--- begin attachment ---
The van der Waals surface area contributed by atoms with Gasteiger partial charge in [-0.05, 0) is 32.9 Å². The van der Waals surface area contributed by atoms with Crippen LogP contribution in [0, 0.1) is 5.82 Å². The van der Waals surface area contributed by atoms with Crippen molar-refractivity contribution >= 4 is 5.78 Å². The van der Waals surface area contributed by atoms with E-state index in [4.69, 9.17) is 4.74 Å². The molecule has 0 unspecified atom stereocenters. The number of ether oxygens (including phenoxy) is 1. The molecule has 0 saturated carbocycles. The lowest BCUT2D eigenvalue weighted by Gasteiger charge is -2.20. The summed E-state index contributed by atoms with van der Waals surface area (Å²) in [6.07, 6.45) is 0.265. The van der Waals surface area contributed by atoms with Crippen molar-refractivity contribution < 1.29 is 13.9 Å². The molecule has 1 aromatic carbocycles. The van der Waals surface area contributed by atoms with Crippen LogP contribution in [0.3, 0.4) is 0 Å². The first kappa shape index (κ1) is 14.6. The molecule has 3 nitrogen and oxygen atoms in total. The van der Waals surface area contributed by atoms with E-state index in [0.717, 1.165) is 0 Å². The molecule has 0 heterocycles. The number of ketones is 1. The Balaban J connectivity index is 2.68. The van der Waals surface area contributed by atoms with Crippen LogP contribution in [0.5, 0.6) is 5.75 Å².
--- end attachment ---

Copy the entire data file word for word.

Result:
The van der Waals surface area contributed by atoms with Gasteiger partial charge in [-0.05, 0) is 32.9 Å². The van der Waals surface area contributed by atoms with Crippen LogP contribution in [0, 0.1) is 5.82 Å². The van der Waals surface area contributed by atoms with Crippen molar-refractivity contribution >= 4 is 5.78 Å². The van der Waals surface area contributed by atoms with E-state index in [4.69, 9.17) is 4.74 Å². The molecule has 0 unspecified atom stereocenters. The number of ether oxygens (including phenoxy) is 1. The molecule has 0 saturated carbocycles. The lowest BCUT2D eigenvalue weighted by Gasteiger charge is -2.20. The summed E-state index contributed by atoms with van der Waals surface area (Å²) in [6.07, 6.45) is 0.265. The van der Waals surface area contributed by atoms with Crippen molar-refractivity contribution < 1.29 is 13.9 Å². The molecule has 1 aromatic carbocycles. The van der Waals surface area contributed by atoms with Crippen LogP contribution in [0.3, 0.4) is 0 Å². The first kappa shape index (κ1) is 14.6. The molecule has 3 nitrogen and oxygen atoms in total. The van der Waals surface area contributed by atoms with E-state index in [0.717, 1.165) is 0 Å². The molecule has 0 heterocycles. The number of ketones is 1. The Balaban J connectivity index is 2.68. The van der Waals surface area contributed by atoms with Crippen LogP contribution in [0.5, 0.6) is 5.75 Å².